Author(s): Michael S. Pritchard, Department of Philosophy, Western Michigan University & Theodore Goldfarb, Department of Chemistry, State University of New York at Stony Brook
NOTE: This contribution appeared as a featured resource in the online and printed issues of ENC Focus: A Magazine for Classroom Innovators Vol. 8 no.3, published by the Eisenhower National Clearinghouse for Mathematics and Science Education-ENC.
David J. Flatley, Principal, Selden Middle School, Selden, Long Island, NY.
(This lesson was developed when Mr. Flatley was Chair of Mathematics and Science at W.T. Clarke Middle School, Westbury, Long Island, NY.)
and Jana Alferone, Woodland Middle School, East Meadow, Long Island, NY
Several other ethical issues related to this lesson that may be raised by students, or by the teacher include:
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Dr. Jana A. is a young research scientist working in the research and development department of Crick Biotech, Inc. For the past three years she has been a member of a team of scientists examining the properties of genetically altered strains of E. coli bacteria.
The aim of the research is to produce a strain that meets the following criteria:
Other members of Dr. Jana A.'s team include her Senior Associate, who is her immediate supervisor, and the Project Director, who is responsible for reporting the groups findings and making recommendations to corporation's Board of Directors.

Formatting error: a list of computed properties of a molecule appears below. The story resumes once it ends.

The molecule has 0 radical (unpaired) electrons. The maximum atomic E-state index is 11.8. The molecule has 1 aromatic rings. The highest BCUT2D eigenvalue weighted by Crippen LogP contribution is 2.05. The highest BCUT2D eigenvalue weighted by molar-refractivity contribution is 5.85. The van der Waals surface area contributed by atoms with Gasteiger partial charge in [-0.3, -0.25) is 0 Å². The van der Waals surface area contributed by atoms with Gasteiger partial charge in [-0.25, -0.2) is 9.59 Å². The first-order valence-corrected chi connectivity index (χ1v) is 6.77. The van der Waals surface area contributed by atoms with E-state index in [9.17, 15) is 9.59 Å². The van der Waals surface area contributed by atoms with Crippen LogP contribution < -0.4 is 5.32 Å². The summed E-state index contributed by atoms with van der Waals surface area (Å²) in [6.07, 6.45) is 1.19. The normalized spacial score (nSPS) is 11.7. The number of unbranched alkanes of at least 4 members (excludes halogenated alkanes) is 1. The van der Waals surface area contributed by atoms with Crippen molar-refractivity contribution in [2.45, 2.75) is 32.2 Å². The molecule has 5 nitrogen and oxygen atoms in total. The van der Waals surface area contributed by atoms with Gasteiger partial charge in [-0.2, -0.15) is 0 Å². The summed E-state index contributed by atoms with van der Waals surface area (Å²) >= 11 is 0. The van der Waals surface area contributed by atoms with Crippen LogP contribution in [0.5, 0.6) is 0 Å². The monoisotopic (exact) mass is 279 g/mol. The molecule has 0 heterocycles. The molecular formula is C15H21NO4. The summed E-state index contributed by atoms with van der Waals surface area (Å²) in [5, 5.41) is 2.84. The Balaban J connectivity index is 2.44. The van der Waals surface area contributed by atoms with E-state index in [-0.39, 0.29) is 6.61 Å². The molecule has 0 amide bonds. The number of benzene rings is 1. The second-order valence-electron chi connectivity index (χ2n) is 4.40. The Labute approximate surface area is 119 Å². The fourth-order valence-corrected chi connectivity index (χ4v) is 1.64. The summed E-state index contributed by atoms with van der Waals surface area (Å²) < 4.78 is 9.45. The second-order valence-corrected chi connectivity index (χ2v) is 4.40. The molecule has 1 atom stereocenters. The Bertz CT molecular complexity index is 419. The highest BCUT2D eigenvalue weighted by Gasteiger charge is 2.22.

Project Director: Dr. Enrico F. is 68 years old. While he is well respected in the scientific community and in the corporation, he has been under recent pressure from the Board. He has not produced a money-making development in several years. Some of the younger Board members feel he no longer practices cutting edge science. He would very much like to prove them wrong before his anticipated retirement in two years.
Senior Associate: Dr. Marie C. is 45 years old. She is widely considered to be next in line for the position of Project Director. She is responsible for the day-to-day operation of the team's research effort. Her principal duty is to oversee the work of several junior research scientists, including Dr. Jana A. In addition to her responsibilities at the lab, she is president of the local chapter of the national organization, Women Scientists in Industry.
Dr. Jana A. has been given the responsibility for a critical part of the investigation. She has isolated a strain of altered bacteria which has been shown to meet the second set of requirements. Dr. Jana A is conducting tests to make sure that it isn't pathogenic. Jana believes that the strain she has isolated is safe. Most of the data support this hypothesis. However, some data suggest potential problems. It is known that other mutant forms of E. coli can cause serious, sometimes fatal human infections. Jana is aware of this. She also knows that future funding for the research, and possibly her job, may be in doubt if her problematic data become known. She makes note of the data in her notebook, but does not include it in the positive research report that she writes on the results of her tests on the new bacterial strain.